Good friends are rare. We have hundreds, maybe thousands, of acquaintances, many associates, but few real friends. Real friends are those we freely select, and for this reason they play a special part in our lives. They provide us with joy, comfort and caring. And because our time with them is limited to relatively short periods together, friendships give us a breather from the intensity of our full-time, primary relationships.

When we have made a good friend, we have shared our deepest thoughts and feelings, and we have also developed shared respect and affection. These things can last a lifetime, surviving great distances in time and space. But, like your primary relationships, good friendships are not merely for comfort and support. They are vital threads that keep us connected to the world.

They lead us gently into new areas of growth by helping us see our problems and ourselves from another perspective. Good friends are always there, challenging us when they see us moving in harmful directions. It’s important to remember, though, that friendships, like any relationship, need attention and nurturing if they are to remain strong and healthy.

How are your friendships doing? Are you going the extra mile to make sure your friends know how important they are to you?  ~ The Pacific Institute

3. Sherman County Job Skills Club, Wednesdays, June 8-Aug. 10

When: June 8-August 10, Wednesdays from 9:30-11am

Where: Sherman County Extension Office

Topics: applications, resumes, interviews, etc.

High school and college students on summer break are welcome.

Sign-up: Call Diane or Donitta (541) 298-4101

4. Sherman County Summer Swim Lessons, July 12- August 18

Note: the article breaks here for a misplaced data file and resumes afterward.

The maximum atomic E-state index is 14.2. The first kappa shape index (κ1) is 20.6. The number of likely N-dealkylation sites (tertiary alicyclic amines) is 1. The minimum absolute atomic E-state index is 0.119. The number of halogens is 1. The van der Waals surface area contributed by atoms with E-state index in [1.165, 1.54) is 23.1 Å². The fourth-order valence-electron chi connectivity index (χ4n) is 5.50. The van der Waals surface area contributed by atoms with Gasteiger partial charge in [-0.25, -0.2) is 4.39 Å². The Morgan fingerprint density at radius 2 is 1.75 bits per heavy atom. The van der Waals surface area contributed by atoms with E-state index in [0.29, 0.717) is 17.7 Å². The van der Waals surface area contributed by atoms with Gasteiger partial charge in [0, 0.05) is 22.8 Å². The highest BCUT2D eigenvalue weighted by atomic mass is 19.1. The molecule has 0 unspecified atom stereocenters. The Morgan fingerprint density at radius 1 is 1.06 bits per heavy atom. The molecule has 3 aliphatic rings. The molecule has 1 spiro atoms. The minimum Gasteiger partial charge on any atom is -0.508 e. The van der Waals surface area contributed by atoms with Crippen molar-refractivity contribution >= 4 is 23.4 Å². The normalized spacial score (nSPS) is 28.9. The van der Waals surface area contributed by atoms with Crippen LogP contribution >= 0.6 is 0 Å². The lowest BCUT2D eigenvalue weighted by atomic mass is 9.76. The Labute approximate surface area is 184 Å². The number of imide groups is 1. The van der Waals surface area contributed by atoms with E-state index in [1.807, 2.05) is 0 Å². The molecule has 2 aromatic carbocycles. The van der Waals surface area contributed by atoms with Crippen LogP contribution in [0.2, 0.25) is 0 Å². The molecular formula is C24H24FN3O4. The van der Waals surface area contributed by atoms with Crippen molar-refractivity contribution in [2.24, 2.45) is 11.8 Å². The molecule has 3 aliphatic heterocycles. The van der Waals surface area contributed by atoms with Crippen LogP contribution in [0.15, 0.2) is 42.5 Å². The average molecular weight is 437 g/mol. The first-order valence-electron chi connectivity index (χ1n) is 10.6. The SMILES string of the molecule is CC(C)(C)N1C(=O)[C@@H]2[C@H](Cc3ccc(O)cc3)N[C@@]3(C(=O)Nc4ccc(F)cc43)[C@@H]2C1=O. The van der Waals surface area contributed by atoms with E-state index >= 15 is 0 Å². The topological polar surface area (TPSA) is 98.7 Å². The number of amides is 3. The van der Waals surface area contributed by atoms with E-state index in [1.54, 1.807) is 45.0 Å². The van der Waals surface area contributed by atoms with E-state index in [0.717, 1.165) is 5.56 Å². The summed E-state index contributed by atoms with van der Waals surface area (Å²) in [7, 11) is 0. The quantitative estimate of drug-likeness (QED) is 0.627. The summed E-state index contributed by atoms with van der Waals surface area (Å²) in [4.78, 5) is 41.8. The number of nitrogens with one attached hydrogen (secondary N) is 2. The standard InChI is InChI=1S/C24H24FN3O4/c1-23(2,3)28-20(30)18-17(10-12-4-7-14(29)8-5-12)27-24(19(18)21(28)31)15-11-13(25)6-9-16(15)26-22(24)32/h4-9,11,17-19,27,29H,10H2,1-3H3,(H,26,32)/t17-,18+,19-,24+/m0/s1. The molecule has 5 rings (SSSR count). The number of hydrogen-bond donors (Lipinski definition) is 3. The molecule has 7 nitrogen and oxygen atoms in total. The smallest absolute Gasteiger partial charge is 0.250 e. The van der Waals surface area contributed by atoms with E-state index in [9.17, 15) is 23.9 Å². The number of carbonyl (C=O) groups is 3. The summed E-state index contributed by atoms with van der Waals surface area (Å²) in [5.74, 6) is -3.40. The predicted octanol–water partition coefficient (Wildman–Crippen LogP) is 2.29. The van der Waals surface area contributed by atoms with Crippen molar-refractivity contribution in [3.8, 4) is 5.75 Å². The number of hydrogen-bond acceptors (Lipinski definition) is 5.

swim.goingSherman County Prevention Program is still taking names for the 2016 Summer Swim Bus.  The group will be going to the Goldendale Pool for swimming lessons and free swim.  This is a free program for every child in Kindergarten and older that lives in Sherman County.  The swim bus will run Tuesdays and Thursdays beginning July 12th and the last day will be August 18th.  Please call Shandie Johnson with the Prevention Program at 541-565-5036 Monday through Friday 8:00 – 12:00 for more information.

5. Sherman County Court (Board of Commissioners) Announces Facebook Page

Sherman County Court now has a Facebook page! The Sherman County Board of Commissioners aims to use Facebook as another tool to help inform the citizens of Sherman County about the workings of the commissioners’ governance of Sherman County government. The page will also promote county-wide activities. The page is in its beginning stages, but if you have suggestions about what you’d like to see, please contact Administrative Assistant Lauren Hernandez at Don’t forget to stop by and ‘like’ us!

6. Sherman County Court Notes, July 6

~ By Administrative Assistant Lauren Hernandez

ShermanCoLogo(A brief summary of topics addressed – not official minutes. For details, please see the official approved minutes posted after the July 20th Court session on the Sherman County website at